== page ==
(DWI) and (DUI) FAQs
Driving While Intoxicated (DWI) and Driving Under the Influence (DUI) FAQs:
When can an officer pull me over?
Getting pulled over means being stopped by a police officer for an investigatory purpose and may also result in being detained for a brief period. In all contexts, DWI included, an officer may only do this if that office has reasonable suspicion of ongoing criminal activity. In this context criminal activity includes any traffic violations and even if you’re driving in itself is not a criminal act but raises reasonable suspicion that you are driving while impaired (DWI), then a police officer will have grounds to pull you over. Of course, those facts may be disputed to prove reasonable suspicion of a DWI. Detection and determination of reasonable suspicion are challenging, and most officers will follow you until they have sufficient cause. Once pulled over, as a DWI attorney and criminal defense attorney, I can provide a strong argument and defense that there is no criminal activity going on to raise suspicion and the detainment should have ended.
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When can an officer expand a traffic stop into a DWI investigation?
A traffic violation does not give the officer(s) authority to start a DWI investigation, namely requesting submission portable breathalyzer or a Field Sobriety Test. The officer must provide objective facts that you are impaired. Officers have found away around this, if you look at your police report or complaint, I can almost guarantee you will see some variation of “bloodshot and watery eyes” and “emanating the odor of alcohol.” Why? Because these are two indicators of impairment that are very challenging to overcome. Body-camera and dash-camera footage cannot prove the officer did not smell alcohol on your breath, and often do not show your eyes with enough clarity to rebut the officer’s testimony.
You need a DWI attorney with a unique approach. To dispute this, I pull public records of police reports involving the arresting officer in DWI charges. Most of the time, you will find the officers sight the same indicators. This goes to their credibility. It’s hard to believe everyone who drinks displays bloodshot and watery eyes, and therefore, their testimony is not credible. While creditability determinations are not made at a pre-trial stage, the trustworthiness of their testimony is.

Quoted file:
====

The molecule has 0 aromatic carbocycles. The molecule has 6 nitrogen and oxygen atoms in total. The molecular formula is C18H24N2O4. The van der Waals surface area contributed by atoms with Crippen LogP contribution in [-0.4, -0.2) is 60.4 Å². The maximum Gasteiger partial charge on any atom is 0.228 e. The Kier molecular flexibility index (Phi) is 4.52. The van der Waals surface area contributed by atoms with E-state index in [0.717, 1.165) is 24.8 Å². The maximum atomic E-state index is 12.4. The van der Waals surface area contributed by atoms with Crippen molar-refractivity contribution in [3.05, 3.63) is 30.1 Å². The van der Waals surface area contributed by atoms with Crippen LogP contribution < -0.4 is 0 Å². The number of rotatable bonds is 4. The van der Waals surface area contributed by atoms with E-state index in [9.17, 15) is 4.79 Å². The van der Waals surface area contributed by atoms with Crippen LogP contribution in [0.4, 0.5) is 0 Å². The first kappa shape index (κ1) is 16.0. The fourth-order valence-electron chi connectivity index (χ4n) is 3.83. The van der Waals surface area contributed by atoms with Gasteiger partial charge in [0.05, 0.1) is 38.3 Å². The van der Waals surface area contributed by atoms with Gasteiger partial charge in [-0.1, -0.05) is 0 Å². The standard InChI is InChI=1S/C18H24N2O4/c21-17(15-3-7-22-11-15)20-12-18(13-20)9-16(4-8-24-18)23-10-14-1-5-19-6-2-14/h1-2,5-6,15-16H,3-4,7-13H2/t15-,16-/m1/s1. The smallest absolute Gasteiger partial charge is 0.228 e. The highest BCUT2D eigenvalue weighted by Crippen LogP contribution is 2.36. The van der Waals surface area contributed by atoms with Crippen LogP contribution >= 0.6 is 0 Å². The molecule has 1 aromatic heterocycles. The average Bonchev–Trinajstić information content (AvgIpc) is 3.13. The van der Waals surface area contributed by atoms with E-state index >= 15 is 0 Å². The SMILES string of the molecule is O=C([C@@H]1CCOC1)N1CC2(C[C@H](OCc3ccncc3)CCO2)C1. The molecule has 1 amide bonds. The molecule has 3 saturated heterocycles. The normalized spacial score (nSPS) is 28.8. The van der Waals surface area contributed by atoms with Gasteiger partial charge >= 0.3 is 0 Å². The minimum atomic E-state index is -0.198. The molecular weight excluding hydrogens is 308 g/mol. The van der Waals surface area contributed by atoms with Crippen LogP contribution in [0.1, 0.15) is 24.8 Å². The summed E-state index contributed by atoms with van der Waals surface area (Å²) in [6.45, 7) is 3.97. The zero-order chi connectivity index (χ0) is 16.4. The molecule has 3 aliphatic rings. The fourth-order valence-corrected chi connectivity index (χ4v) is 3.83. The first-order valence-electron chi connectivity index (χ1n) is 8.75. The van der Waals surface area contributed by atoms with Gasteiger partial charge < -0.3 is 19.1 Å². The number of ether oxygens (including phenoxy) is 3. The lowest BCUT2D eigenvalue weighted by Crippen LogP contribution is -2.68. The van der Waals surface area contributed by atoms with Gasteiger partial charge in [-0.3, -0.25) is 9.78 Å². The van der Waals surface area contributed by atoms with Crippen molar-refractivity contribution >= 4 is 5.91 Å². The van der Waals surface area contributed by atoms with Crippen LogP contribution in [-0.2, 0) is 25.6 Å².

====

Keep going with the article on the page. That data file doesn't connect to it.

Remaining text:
When can an officer arrest me for DWI or DUI?
In general, arrests for driving while intoxicated do not require a warrant although, there would have to be probable cause for the arrest. “[An officer] needs only one objective indication of intoxication to constitute probable cause to believe a person is under the influence.” State v. Kier, 678 N.W.2d 672, 678 (Minn.App. 2004). Objective indications include odor of alcoholic beverage, bloodshot and watery eyes, slurred speech, and uncooperative attitude Groe v. Comm’r of Pub. Safety, 615 N.W.2d 837, 840 (Minn. Ct. App. 2000). Some common questions I investigate to determine if the Officer is lying about observations for probable include: 1. Was the officer close enough and facing your line of breath directly? 2. Does the officer have a reporting pattern of citing emanating odor of alcohol every DWI arrest, even when the suspect is later proven to have no alcohol level? 3. Are your eyes clear in the booking photographs?
To rebut probable cause, you need a DWI attorney and criminal defense attorney who knows how to obtain the evidence you need. Max prides himself on affordable rates to make excellent representation available to all, including offering payment plans to those in need.
How can I fight the Field Sobriety Test after taking it?
What is the difference between the portable breathalyzer and the one at the station?
When can you fight breathalyzer accuracy in DWI cases?
Does an officer need to actually see me drive?
What if the delay was more than two hours between when you drove and when you were tested?
When can I speak with an attorney after being arrested for DWI but before submitting to a breathalyzer, blood or other chemical test?
A recent supreme court ruling held that blood tests cannot be given without a warrant, a former common practice in DWI arrests. In response, Minnesota changed their DWI statutes to remain constitutional. The Minnesota Supreme Court held as such because you are not “meeting your maker” in the same sense as a request for a breath test (warrants are reviewed by a neutral third-party judge).
Can an officer force me to take the breathalyzer or give my blood?
No, in both scenarios, the officers must respect your request and the only exception to this rule is if you are unconscious. This also goes for the Field Sobriety Test and portable breathalyzer administered on the road. If you were forced to take any test, as your DWI attorney, I can argue to suppress the results and ultimately take those out of consideration in a probable cause determination.
Should I take the PBT or Field Sobriety Test?
On the other hand, I would advise that you never take the Field Sobriety Test because they are near impossible to pass even if you are sober. Almost all the time, the Field Sobriety Test will hurt you and your case and although refusing to take the test will be again go toward probable cause, not taking the test will not adversely affect your circumstances as much as failing a test.
Can I choose what test I take (breath, blood or urine)?
Blood tests on the other hand require warrants and if an officer offers you a blood test, they must also offer you a urine test and vice versa, if an officer offers you a urine test, they must also offer you a blood test. For that reason, urine tests essentially require warrants.